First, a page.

A Card, and 3 Simple Ways to Begin Your Valentine’s Day Dinner

Parmigiano Love

So often, for me at least, the best part of a dinner out happens shortly after I am seated, when the server sets down a warm roll with a pat of soft butter sprinkled with sea salt or a basket of freshly baked focaccia and a little dish filled with olive oil swirled with a few drops of balsamic vinegar. It’s these simple details that, when done well, distinguish the meal from one prepared at home, when such delights are often absent and when relishing every morsel is not always the order of the hour.

With that in mind, I have a few very simple ideas for beginning a Valentine’s Day dinner at home. If you thrive at arranging delicious things on plates, ideas 1 and 2 are for you. If you like to fuss a little bit more, idea number 3 might interest you more.

But before we get to the food, let’s discuss cards. You have to begin Valentine’s Day with a card, right? I’ve added four Valentine’s Day cards to the print shop, including the above pictured one, Parmigiano Love. Each Valentine’s Day card costs $3 and can be shipped to you for the price of a stamp (45 cents). Continue reading

Real Sour Cream & Onion Dip and a Wisconsin Cheese Giveaway: Set of Cheese Knives, Cheese Board, and 3-Bowl Bamboo Server

caramelized onion and sour cream dip with Ruffles potato chips

The unfortunate consequence of being deprived of chips and dip as a child is that I am the girl at parties (much to my husband’s embarrassment) hovering over the crock pot filled with queso dip, piling more than a manageable amount of hot crab spread into my Tostitos scoops, and destroying the poor bowl filled with spinach-artichoke dip.

In addition to childhood deprivation, part of my love for these sorts of dips, I suspect, stems from the fact that I never make them. As many of you know, so many of these most-adored party dip recipes call for opening a pack of soup mix filled mostly with dehydrated ingredients, two days worth of the recommended salt intake, MSG and a host of nitrates and preservatives. While this knowledge never seemed to prevent me from eating these dips — all willpower dissolves when confronted face to face — for many years it prevented me from making them.

With the recent success of a homemade sour cream-and-onion dip, however, I am hoping homemade queso dip along with a few other classics might be in my future, with any luck before the Super Bowl. Who knew that real sour cream-and-onion dip is astonishingly easy to prepare and far more delicious than its dried-soup variation? While caramelizing onions takes time — time, not work — throwing together this dip couldn’t be much more difficult than opening a box of instant soup. One bite of this sweet-and-tangy dip atop a salty Ruffles potato chip allayed my fears that my Super Bowl guests, upon observing the spread — my mother’s olivata, my aunt’s whipped feta with roasted red peppers, and not a crock pot in sight — might run out the door. If you feel like going this homemade-sour-cream-and-onion-dip route, rest assured that your guests will feel right at home watching the game. Just don’t forget the Ruffles… for some things there are no substitutes. Continue reading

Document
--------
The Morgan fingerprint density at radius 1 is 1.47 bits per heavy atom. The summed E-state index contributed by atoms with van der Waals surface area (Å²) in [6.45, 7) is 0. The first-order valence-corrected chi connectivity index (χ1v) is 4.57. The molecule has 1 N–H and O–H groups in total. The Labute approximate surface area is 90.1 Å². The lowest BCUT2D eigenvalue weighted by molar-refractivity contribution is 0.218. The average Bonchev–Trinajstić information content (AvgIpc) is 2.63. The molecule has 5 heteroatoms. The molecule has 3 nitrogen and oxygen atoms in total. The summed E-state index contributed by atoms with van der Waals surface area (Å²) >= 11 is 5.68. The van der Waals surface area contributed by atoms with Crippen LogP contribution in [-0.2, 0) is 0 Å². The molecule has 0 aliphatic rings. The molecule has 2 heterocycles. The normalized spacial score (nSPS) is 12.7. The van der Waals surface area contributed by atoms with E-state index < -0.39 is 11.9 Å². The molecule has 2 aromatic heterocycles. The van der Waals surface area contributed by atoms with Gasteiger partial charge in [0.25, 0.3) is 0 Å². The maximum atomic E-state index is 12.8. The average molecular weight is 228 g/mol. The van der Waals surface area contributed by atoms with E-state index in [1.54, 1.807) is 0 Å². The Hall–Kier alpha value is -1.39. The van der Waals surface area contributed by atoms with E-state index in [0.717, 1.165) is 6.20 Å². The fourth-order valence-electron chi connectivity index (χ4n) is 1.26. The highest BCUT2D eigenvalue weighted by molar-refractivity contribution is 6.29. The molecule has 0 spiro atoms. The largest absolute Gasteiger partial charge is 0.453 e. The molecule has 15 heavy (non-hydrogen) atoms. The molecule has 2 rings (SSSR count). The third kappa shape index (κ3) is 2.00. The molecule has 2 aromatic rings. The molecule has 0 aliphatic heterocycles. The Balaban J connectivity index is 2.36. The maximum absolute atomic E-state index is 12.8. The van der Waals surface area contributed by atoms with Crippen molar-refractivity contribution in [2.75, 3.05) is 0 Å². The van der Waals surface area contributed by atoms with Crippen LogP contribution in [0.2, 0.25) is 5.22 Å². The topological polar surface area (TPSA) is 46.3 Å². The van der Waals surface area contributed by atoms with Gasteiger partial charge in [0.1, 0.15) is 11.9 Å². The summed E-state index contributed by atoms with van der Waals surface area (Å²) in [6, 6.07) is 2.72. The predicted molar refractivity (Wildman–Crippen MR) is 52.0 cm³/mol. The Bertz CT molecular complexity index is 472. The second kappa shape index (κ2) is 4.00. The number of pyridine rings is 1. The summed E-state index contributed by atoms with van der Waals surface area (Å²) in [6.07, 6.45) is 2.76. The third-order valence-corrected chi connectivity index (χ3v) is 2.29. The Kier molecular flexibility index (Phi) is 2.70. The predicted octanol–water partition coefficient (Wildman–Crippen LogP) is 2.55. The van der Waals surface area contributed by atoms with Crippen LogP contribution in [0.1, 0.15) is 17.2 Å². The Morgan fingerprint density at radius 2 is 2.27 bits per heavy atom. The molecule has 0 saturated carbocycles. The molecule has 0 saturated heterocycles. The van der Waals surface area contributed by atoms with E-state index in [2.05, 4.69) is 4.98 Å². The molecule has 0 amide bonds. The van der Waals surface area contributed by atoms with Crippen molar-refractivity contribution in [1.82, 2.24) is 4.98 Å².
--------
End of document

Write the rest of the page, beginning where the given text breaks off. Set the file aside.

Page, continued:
Homemade Breadcrumbs & Infinite Ways to Use Them

pasta with toasted bread crumbs, anchovies, garlic, crushed red pepper flakes and basil

Homemade breadcrumbs slipped into our dinner regimen slowly, appearing on our salads to start, the kale caesars in particular, quietly replacing croutons altogether. But shortly after their introduction, perhaps encouraged by their warm reception, they made haste, and soon began garnishing our pastas, mingling with our roasted vegetables, delicately topping our fish fillets. These days they’ve gotten completely brazen, sometimes accompanying every item on the plate. I don’t know when this trend will fizzle, but I’m liking it very much at the moment.

The inspiration to start whizzing my stale bread in the food processor, storing the crumbs in the freezer, and toasting them in a skillet with olive oil at the dinner hour, came from two sources: a great chef interview on the kitchn in early November and the editor’s letter in this month’s bon appètit, which offered tips on how to be a better cook from seven renowned chefs around the world including Mario Batali who admits that “there’s almost nothing [he] wouldn’t put homemade breadcrumbs on.” I’m starting to share this sentiment. These crunchy, salted, olive-oil toasted bits are truly addictive. Continue reading

Detox: Sesame-Crusted Tofu with Nuoc Cham

tofu bite

When my paleo friends arrived at my doorstep carrying a Dean and Deluca bag, I suspected my fears about my non-paleo olives were for naught. And when they were as eager to open the bag as Ben and I, my suspicions were confirmed. With it still being pre-2013, we all had one last hurrah with the spoils, snacking on Vahlrona chocolate brownies and an assortment of cookies the size of frisbees for a good day and a half.

It was awesome, but when New Year’s Day arrived, I, as many of you can relate I am sure, was ready to detox. I made a grocery list. Wrote out some resolutions. Ate tofu. Watched Happy. Cried a lot. Wrote out a few more resolutions. Went to sleep, for the first time in a long time not feeling stuffed, early. And woke up, for the first time in a long time, feeling like a million bucks.